“With heart, heart of a girl, and more of a girl than I still, to believe that I am the honest man and he the courtesan”, as it sometimes happened to say to La Monteuil in moments of weariness and resentment; and she always forgave, the sore old mistress, accepting everything rather than going without her visits, not even being able to admit the idea, attached to this man as by a sort of bewitchment, resigned to all the sufferings that came to her of him, and seeming to love him more, loving him to the point of being happy to suffer from it. However, that day[Pg 278] like a fever of joy, of secret revenge also blazed in the sad look of the actress. There was a smile in her eyes as she followed her lover’s anxious walk, silent and somber, forehead resting on the carpet. Suddenly she was stretching under her white furs, her long waxed hands carrying a wreath of Japanese anemones to her face, resting on her knees. “Are you in pain, my friend?” His hoarse voice, a little tired, had just broken the silence.
– “No, I assure you,” replied the man without interrupting his angry walk, “it’s you who dream, as always.” What did the patient stifle a yawn: “I haven’t dreamed for a long time”, and a shrug of the shoulders from her lover: “Do you know that there are days when I think there are a God?” And as he had stopped abruptly: “Come here, Raoul”, commanded the patient, and de Morfels having obeyed: “Do you know why I believe in God today? she insisted[Pg 279] looking at him ardently to the soul, because of this. ” And his index finger with the already bluish nail touched the poet instead of the heart. “She let you go, huh?” and you suffer in your turn, poor friend? ” And as the man, his face suddenly flushed, stammered, looking for defeat: “What’s the use of apologizing?” resumed the hoarse voice, am I not aware of all your follies? Ah! Even though I don’t go out, don’t I have good friends to come and see me and make me atone for my success … my old successes … by pinning the news on my heart? Bah! I’m made for it. So she let you go, this little Ronnerolle, for whom, for three months, you have been mortgaging your hotel, and that for a mutt, a horrible mutt from the Montparnasse Theater, almost an extra … A handsome boy like you let go! She let you go after cheating on you for two months, and that’s why you prowl here and there with those nervous hands and that murderous face, unable to keep still. A little more you would cry! Admit that[Pg 280] it hurts? Have you ever thought about the harm you have done to me? For a mutt from Montparnasse! and she skillfully pressed the words. And not even well of himself, I have been told, but he is twenty-three and you are forty. As the present avenges the past, my poor friend, now you are getting old in your turn. ”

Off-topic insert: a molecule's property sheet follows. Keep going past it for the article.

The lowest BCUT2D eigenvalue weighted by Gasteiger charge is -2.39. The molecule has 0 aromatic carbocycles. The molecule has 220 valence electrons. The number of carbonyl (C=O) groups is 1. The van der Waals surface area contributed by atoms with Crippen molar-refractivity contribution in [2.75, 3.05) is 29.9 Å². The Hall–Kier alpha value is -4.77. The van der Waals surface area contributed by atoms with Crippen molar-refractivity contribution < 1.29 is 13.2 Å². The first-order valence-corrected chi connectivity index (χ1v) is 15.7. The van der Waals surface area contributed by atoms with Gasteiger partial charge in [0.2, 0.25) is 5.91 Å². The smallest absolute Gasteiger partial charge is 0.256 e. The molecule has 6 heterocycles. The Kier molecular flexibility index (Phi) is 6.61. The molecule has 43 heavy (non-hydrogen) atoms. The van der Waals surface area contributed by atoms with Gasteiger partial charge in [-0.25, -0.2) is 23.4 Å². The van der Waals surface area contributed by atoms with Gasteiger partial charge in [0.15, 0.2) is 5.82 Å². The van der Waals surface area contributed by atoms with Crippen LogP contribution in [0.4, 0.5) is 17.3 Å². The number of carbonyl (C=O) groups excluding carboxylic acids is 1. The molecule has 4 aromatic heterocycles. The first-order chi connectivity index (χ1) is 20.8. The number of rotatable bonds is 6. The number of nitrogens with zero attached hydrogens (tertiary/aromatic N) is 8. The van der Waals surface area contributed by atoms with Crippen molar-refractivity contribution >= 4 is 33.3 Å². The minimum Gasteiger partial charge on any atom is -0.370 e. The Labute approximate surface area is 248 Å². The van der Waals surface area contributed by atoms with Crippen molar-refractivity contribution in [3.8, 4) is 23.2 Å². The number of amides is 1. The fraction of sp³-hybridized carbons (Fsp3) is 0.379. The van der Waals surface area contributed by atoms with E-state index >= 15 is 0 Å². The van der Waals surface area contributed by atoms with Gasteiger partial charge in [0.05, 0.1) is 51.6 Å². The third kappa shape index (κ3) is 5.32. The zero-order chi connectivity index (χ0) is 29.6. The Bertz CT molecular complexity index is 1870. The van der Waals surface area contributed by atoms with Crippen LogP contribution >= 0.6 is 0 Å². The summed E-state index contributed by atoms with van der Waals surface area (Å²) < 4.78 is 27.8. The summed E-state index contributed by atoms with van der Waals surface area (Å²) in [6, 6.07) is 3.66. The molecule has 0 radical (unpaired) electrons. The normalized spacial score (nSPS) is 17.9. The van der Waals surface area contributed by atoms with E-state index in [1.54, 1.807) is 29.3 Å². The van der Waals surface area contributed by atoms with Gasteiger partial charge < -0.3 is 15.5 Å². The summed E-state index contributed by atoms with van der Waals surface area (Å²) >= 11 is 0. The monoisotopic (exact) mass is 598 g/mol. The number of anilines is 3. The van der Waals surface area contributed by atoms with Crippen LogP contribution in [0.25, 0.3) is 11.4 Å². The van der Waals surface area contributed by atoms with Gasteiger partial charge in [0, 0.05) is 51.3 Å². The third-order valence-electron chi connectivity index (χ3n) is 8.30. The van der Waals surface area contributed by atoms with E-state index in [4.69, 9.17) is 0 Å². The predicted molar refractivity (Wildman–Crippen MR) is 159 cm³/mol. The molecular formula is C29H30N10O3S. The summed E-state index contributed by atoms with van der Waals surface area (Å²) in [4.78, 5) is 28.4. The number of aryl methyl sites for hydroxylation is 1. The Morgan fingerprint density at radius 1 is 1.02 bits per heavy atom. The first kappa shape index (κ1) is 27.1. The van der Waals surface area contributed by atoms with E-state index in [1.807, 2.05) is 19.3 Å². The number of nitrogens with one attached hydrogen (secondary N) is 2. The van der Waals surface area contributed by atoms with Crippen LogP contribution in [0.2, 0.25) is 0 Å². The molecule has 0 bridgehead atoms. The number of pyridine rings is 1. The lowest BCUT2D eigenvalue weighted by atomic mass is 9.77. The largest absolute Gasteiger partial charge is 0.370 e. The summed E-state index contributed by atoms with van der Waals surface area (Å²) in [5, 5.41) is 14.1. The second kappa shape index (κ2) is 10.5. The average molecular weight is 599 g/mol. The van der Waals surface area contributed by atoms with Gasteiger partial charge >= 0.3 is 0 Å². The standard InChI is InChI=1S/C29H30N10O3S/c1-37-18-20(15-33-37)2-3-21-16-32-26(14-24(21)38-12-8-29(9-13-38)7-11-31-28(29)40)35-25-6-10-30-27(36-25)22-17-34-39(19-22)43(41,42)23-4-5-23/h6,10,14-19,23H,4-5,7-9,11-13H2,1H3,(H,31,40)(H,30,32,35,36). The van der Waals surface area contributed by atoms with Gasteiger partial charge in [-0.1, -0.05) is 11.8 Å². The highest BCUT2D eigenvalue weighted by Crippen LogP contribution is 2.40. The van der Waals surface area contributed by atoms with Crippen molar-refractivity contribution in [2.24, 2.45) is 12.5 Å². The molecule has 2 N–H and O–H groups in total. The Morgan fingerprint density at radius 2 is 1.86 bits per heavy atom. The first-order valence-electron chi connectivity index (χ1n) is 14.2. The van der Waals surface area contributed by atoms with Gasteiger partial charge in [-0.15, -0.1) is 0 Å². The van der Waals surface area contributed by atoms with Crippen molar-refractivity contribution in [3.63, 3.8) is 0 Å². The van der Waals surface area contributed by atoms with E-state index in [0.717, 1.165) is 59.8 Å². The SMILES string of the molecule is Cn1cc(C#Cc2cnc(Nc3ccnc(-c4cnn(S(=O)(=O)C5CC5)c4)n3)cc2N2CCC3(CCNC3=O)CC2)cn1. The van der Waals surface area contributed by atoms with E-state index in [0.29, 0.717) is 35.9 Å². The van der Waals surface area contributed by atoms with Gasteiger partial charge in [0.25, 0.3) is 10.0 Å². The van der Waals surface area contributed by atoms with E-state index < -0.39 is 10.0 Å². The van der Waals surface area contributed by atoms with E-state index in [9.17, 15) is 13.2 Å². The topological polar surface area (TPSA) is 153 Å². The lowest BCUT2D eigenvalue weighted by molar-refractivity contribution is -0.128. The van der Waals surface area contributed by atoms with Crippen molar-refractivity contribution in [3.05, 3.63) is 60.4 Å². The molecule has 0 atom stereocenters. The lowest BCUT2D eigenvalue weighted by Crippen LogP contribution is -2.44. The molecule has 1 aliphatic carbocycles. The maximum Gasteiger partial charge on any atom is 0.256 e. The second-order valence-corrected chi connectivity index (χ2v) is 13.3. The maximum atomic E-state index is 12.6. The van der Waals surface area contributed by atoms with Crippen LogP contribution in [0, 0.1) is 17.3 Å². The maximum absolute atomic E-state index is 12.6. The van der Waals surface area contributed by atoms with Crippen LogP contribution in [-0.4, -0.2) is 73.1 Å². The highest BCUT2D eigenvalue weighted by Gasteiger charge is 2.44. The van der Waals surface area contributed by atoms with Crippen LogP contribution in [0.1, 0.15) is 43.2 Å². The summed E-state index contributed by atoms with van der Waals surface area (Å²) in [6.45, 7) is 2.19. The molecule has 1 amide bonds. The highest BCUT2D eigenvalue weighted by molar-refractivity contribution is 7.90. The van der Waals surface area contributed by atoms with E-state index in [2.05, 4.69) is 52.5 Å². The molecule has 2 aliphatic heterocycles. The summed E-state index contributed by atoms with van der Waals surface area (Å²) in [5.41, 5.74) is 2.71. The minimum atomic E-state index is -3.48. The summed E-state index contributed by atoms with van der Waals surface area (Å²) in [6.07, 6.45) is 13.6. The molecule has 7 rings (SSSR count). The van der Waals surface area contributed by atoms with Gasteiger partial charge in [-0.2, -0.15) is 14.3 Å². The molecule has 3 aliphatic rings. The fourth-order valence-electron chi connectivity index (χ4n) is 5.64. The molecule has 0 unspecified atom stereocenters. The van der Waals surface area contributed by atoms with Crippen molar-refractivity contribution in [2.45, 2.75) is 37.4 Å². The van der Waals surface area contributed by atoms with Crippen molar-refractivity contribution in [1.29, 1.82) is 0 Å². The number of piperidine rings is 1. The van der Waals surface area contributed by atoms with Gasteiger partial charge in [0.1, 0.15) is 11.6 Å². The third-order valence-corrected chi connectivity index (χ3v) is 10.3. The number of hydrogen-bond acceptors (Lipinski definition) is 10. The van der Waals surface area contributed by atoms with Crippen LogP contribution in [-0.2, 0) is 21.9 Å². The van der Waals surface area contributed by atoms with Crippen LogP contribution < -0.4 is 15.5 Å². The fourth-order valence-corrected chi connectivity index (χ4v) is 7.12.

And in his turn he shivered, quite pale, with the rising humidity of two tears ready to spring from his eyes. At this sight, La Monteuil’s gaze became blurred, her voice altered and, with a gesture of supreme pity, seizing Morfels’ hands: “My poor friend,” she whispered caressingly, “this will begin for you too. and you are going to know him, the atrocious and long torment of loving without being loved. Five more years, ten years, and you will have to face the facts. Oh! to grow old, what cruelty, to read in the eyes of others the pity, the devotion, never again the desire … “Instinctively the man had bent the knee and, the heart suddenly melted in a stupid tenderness, he sobbed[Pg 281] like a child, her head buried between the knees of this dying woman, and she, as in a dream, continued her soliloquy, while running her pale hands through her lover’s hair. “To no longer be loved, to say that this is what I am dying for and that is what you will die for too!” Because I know you, my poor child, you adored him, the feast of crowds and women, you won’t be able to get used to it either. We resign ourselves to dying, but not to that. Because that is to no longer exist. ” And suddenly, with theatrical inflections in her voice: “How this beautiful hair that I have known so supple and so brown, has become stiff to the touch!” isn’t it that they turn white and despite your mustache I saw a little while ago, on the right, that you have a tooth that is turning blue. This is the beginning; but you are still beautiful and you still have ten years to go, I assure you; don’t cry, my darling! ” And as the man prostrate in the plush and the furs was still choking on deaf hammered sobs, one would have said, on the anvil[Pg 282] from the heart: “Others will love you again, you will love others too; I have been dead for a long time. It is for me that I cry while weeping for you others, forgive me that, forgive me to sadden your forty years, Raoul, it is so long that I suffer. I wanted to live my sorrow in you, to bring my old soul to you a little. I was wrong, I know it, Raoul, don’t be sad anymore. It was myself that I regretted. Your grief is mine, it was for fun, console yourself, my friend ”